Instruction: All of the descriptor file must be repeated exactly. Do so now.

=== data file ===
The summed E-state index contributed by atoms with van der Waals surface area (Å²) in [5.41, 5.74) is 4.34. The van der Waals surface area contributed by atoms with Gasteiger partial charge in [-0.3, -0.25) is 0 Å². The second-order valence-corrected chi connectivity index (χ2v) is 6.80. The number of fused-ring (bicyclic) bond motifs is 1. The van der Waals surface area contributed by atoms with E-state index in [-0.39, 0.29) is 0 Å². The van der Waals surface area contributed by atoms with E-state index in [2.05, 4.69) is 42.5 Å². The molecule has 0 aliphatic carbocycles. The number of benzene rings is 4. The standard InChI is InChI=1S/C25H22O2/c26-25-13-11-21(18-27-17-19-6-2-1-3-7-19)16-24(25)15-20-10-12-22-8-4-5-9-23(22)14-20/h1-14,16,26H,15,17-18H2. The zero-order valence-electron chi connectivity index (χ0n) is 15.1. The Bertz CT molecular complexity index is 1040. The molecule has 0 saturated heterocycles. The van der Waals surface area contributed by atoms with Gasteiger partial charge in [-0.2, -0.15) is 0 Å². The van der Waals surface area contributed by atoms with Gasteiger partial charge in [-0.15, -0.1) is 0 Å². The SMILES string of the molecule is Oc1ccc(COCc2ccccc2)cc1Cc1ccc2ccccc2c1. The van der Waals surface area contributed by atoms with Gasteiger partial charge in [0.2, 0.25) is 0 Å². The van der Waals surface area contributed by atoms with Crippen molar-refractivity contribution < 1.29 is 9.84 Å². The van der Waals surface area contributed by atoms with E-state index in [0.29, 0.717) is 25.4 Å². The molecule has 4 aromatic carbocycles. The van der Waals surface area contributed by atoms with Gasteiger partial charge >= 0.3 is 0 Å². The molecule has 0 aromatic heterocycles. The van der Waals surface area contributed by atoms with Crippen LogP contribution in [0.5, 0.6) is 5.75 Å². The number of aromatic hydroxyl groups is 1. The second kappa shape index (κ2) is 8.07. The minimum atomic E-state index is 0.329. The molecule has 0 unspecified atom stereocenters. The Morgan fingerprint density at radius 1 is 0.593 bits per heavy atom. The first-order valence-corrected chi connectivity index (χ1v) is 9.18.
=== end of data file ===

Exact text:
The summed E-state index contributed by atoms with van der Waals surface area (Å²) in [5.41, 5.74) is 4.34. The van der Waals surface area contributed by atoms with Gasteiger partial charge in [-0.3, -0.25) is 0 Å². The second-order valence-corrected chi connectivity index (χ2v) is 6.80. The number of fused-ring (bicyclic) bond motifs is 1. The van der Waals surface area contributed by atoms with E-state index in [-0.39, 0.29) is 0 Å². The van der Waals surface area contributed by atoms with E-state index in [2.05, 4.69) is 42.5 Å². The molecule has 0 aliphatic carbocycles. The number of benzene rings is 4. The standard InChI is InChI=1S/C25H22O2/c26-25-13-11-21(18-27-17-19-6-2-1-3-7-19)16-24(25)15-20-10-12-22-8-4-5-9-23(22)14-20/h1-14,16,26H,15,17-18H2. The zero-order valence-electron chi connectivity index (χ0n) is 15.1. The Bertz CT molecular complexity index is 1040. The molecule has 0 saturated heterocycles. The van der Waals surface area contributed by atoms with Gasteiger partial charge in [-0.2, -0.15) is 0 Å². The van der Waals surface area contributed by atoms with Gasteiger partial charge in [-0.15, -0.1) is 0 Å². The SMILES string of the molecule is Oc1ccc(COCc2ccccc2)cc1Cc1ccc2ccccc2c1. The van der Waals surface area contributed by atoms with Gasteiger partial charge in [0.2, 0.25) is 0 Å². The van der Waals surface area contributed by atoms with Crippen molar-refractivity contribution < 1.29 is 9.84 Å². The van der Waals surface area contributed by atoms with E-state index in [0.29, 0.717) is 25.4 Å². The molecule has 4 aromatic carbocycles. The van der Waals surface area contributed by atoms with Gasteiger partial charge >= 0.3 is 0 Å². The molecule has 0 aromatic heterocycles. The van der Waals surface area contributed by atoms with Crippen LogP contribution in [0.5, 0.6) is 5.75 Å². The number of aromatic hydroxyl groups is 1. The second kappa shape index (κ2) is 8.07. The minimum atomic E-state index is 0.329. The molecule has 0 unspecified atom stereocenters. The Morgan fingerprint density at radius 1 is 0.593 bits per heavy atom. The first-order valence-corrected chi connectivity index (χ1v) is 9.18.